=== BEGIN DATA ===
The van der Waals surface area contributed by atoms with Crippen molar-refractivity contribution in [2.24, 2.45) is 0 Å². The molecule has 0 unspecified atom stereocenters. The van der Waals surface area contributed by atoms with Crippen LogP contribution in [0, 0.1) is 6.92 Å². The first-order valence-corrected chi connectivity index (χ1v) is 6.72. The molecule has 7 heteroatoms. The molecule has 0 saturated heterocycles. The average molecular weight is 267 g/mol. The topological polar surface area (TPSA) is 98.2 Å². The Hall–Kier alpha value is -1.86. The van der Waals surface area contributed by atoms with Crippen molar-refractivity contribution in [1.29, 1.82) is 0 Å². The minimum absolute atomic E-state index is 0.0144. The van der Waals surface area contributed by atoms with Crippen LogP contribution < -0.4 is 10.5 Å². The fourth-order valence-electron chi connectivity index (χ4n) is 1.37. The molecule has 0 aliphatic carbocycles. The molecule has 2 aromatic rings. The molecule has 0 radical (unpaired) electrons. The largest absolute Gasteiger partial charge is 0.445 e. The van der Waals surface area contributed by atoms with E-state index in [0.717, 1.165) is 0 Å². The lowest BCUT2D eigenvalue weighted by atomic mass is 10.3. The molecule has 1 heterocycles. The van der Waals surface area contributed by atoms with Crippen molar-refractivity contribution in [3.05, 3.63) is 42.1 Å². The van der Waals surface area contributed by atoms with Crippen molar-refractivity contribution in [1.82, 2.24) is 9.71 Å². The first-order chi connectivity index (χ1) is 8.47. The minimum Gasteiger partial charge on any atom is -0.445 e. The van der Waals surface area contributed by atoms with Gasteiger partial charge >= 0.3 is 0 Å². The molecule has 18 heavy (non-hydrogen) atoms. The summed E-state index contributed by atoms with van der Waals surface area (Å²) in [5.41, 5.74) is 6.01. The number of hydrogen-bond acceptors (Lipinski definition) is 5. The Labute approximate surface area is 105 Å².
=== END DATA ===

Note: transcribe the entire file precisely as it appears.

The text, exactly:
The van der Waals surface area contributed by atoms with Crippen molar-refractivity contribution in [2.24, 2.45) is 0 Å². The molecule has 0 unspecified atom stereocenters. The van der Waals surface area contributed by atoms with Crippen LogP contribution in [0, 0.1) is 6.92 Å². The first-order valence-corrected chi connectivity index (χ1v) is 6.72. The molecule has 7 heteroatoms. The molecule has 0 saturated heterocycles. The average molecular weight is 267 g/mol. The topological polar surface area (TPSA) is 98.2 Å². The Hall–Kier alpha value is -1.86. The van der Waals surface area contributed by atoms with Crippen molar-refractivity contribution in [1.29, 1.82) is 0 Å². The minimum absolute atomic E-state index is 0.0144. The van der Waals surface area contributed by atoms with Crippen LogP contribution < -0.4 is 10.5 Å². The fourth-order valence-electron chi connectivity index (χ4n) is 1.37. The molecule has 0 aliphatic carbocycles. The molecule has 2 aromatic rings. The molecule has 0 radical (unpaired) electrons. The largest absolute Gasteiger partial charge is 0.445 e. The van der Waals surface area contributed by atoms with E-state index in [0.717, 1.165) is 0 Å². The lowest BCUT2D eigenvalue weighted by atomic mass is 10.3. The molecule has 1 heterocycles. The van der Waals surface area contributed by atoms with Crippen molar-refractivity contribution in [3.05, 3.63) is 42.1 Å². The van der Waals surface area contributed by atoms with Crippen molar-refractivity contribution in [1.82, 2.24) is 9.71 Å². The first-order chi connectivity index (χ1) is 8.47. The minimum Gasteiger partial charge on any atom is -0.445 e. The van der Waals surface area contributed by atoms with Gasteiger partial charge >= 0.3 is 0 Å². The molecule has 18 heavy (non-hydrogen) atoms. The summed E-state index contributed by atoms with van der Waals surface area (Å²) in [5.41, 5.74) is 6.01. The number of hydrogen-bond acceptors (Lipinski definition) is 5. The Labute approximate surface area is 105 Å².